The episode ends on the island with Sawyer and Kate planning the great escape on our favorite submarine. Poetic justice that they'll be attempting to escape on the sub that they were on at the end of last season and chose to get off of.
I told you this one would be short, so I'll close out with...
- If you've never seen the movie Sawyer references when attempting to explain why he became a cop, Bullitt, then you are a lesser form of the person you could be. Okay, it's not that good, but it is the cop movie that all other cop movies have tried to mimic for 40 years. Here's the famous car-chase scene from the flick:
-Did you all catch the Charlie's brother Liam sighting in the police station? Are we going to get a Charlie-centric, alternate-reality story? Do we even want one? Answer: not if that Brit is still wearing pinky rings.
- Miles said his dad is working in a museum. That is the infamous Dr. Pierre Chang from the DHARMA orientation videos we last saw in the Season Five finale getting trapped under some scaffolding as "the incident" was taking place. If he works at a museum, and Charlotte is an archeologist who was introduced to Sawyer by Miles, wouldn't it stand to reason that this is yet more evidence that my theory that Charlotte and Miles are employed by larger, sinister (or perhaps not so sinister) forces? Think about it, but don't get crushed under the weight of my logic.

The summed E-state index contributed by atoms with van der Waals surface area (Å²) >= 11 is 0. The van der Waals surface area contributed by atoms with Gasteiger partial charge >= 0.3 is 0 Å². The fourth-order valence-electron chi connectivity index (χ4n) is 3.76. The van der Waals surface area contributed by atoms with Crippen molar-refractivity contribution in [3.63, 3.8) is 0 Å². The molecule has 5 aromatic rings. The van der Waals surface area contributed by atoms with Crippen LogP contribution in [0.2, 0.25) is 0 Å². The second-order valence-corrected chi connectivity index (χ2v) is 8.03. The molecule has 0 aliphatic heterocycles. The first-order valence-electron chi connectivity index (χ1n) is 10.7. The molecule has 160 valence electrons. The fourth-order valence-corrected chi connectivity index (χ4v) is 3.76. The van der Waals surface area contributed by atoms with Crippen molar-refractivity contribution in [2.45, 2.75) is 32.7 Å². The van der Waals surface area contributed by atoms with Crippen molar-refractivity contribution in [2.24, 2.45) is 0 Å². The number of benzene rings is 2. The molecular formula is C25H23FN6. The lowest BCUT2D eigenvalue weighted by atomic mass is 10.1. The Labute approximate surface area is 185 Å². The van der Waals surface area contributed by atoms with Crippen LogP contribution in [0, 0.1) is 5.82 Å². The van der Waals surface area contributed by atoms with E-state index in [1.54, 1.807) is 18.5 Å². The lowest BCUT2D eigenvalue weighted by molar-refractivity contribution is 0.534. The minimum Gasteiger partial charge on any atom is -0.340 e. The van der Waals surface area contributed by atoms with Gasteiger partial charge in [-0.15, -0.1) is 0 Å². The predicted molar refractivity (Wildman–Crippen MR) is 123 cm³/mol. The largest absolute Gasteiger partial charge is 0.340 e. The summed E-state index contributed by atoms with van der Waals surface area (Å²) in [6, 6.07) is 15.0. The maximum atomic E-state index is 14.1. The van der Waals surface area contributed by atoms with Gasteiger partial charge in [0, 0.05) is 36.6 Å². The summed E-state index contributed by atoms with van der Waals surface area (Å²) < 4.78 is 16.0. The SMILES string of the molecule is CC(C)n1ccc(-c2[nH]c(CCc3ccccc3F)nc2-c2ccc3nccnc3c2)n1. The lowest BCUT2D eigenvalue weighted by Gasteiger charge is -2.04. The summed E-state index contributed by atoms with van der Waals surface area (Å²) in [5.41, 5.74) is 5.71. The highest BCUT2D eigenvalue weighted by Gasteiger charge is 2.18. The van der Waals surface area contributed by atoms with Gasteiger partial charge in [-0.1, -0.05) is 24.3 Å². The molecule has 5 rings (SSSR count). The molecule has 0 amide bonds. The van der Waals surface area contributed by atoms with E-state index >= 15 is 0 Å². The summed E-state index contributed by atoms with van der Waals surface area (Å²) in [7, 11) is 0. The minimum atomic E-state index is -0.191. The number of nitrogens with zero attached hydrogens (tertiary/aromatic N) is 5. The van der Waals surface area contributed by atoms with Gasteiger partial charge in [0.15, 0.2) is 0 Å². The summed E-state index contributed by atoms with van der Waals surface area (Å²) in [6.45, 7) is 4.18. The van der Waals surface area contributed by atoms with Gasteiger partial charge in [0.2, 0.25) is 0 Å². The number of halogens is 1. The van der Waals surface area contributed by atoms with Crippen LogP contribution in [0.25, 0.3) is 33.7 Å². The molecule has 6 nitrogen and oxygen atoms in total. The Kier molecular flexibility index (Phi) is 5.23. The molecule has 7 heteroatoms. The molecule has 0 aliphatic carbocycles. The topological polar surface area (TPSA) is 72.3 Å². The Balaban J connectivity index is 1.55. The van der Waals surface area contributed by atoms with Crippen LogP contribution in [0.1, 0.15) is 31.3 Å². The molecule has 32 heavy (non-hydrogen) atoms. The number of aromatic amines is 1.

- Remember the little blonde kid running through the jungle in the Locke-centric episode earlier this season, The Substitute? I have a feeling that we're gonna see him again very soon and that he will turn out to be either Aaron...or Smoke Monster himself when he was a little kid. Not sure why I think that, but I like the way it rolls off my fingers.